Democalypse_article_story_largeDemocrats have believed since 2004 they have a lock on the electoral college. The idea, first coined by Democratic strategists Ruy Teixeira and Jon Judis in the Emerging Democratic Majority, posited that the growth of urban areas combined with the growth of Democratic friendly Asians, blacks and Hispanics would ensure the party had a lock on the Electoral College. However, the theory rested on an unstated fundamental assumption; Democratic ascendance relied on minorities as well as maintaining the allegiance of blue-collar whites.

This unstated assumption held up during Democratic victories in the 2006 midterms and 2008 and 2012 Presidential elections. In the 2006 midterms, Democrats won non-college educated voters by a 53%-45% margin. In his bid for the White House in 2008 Obama expanded these margins in route to a massive 7% victory nationally. But suddenly, in 2010, the Emerging Democratic Majority theory stagnated. The President and a Democratic Congress, so intent on giving out goodies to their core constituencies, forgot that blue-collar workers continue to be needed by the party to win a majority in Congress. According to 2010 exit polls the GOP won over 65% of the blue-collar white, vote on its way to winning 63 Congressional seats, six Senate seats, dozens of state legislative chambers and over two dozen Governors races.

The 2010 election set the stage for 2012. Democrats and the President, suddenly realizing they still needed the blue-collar vote, put out an early media blitz aimed at ensuring Mitt Romney could never appeal to these voters. The gamble worked and Romney never gained traction. But this mars an important fact that is incredibly relevant for 2016. Blue-collar workers are becoming increasingly conservative nationally, but in the Midwest these voters form the “Blue Firewall.” This firewall almost gave John Kerry the election in 2004 and handed Obama victory in 2012. In other words, Midwestern, blue-collar whites tend to be more moderate than their counterparts nationally.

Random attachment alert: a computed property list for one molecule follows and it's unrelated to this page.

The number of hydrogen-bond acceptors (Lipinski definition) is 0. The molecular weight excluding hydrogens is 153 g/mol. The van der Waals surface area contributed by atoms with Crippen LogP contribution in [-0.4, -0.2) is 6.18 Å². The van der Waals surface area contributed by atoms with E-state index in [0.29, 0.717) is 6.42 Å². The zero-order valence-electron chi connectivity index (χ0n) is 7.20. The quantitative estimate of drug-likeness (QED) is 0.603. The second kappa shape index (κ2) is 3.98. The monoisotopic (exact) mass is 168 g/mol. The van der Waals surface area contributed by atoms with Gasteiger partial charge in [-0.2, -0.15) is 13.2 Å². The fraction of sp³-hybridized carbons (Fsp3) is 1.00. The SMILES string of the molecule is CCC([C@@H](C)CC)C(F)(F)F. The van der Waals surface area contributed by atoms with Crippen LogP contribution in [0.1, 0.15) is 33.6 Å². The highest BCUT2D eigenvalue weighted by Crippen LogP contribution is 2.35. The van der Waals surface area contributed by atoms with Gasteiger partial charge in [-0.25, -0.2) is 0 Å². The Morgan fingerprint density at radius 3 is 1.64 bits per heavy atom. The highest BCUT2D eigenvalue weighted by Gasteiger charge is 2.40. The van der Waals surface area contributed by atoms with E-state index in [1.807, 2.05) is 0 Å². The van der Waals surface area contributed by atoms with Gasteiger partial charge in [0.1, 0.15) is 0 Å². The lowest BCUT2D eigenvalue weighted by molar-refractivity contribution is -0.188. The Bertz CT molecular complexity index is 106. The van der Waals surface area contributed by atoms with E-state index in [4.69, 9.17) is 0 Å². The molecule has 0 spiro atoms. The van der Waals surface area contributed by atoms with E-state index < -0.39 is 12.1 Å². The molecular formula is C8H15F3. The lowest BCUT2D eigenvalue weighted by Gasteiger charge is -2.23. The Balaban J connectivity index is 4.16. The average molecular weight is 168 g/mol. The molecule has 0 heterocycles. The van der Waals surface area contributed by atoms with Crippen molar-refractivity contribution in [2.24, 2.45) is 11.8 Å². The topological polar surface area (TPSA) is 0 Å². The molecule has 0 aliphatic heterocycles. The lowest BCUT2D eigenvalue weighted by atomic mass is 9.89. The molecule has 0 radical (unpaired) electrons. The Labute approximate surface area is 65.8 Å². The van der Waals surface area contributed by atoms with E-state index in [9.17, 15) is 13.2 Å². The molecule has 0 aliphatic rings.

Consider these interesting facts. Romney lost the college educated vote by a mere 2% nationally and the non-college educated vote by 4%. He won the $50,000-99,999 vote by 6% and the over $100,000 vote by 10%. But in the crucial swing states of Iowa, Wisconsin, Michigan, Ohio, Pennsylvania and Minnesota, Romney ran into a blue wall. In Wisconsin Romney lost the college educated vote by 7% and the larger non college educated vote by 4%. Romney won the $50,000-$99,999 vote by a single point. Such a result was a startling turnaround from a mere five months ago when Republican Scott Walker easily beat back a recall effort. In Iowa, Romney lost the college and non-college educated vote by 6% and did not even carry the $50,000-$99,999 vote. Quintessential swing state Ohio voted for Obama on the back of his 7% win among con-college educated voters. A similar dynamic can be found in the exit polls from Michigan, Minnesota and Pennsylvania.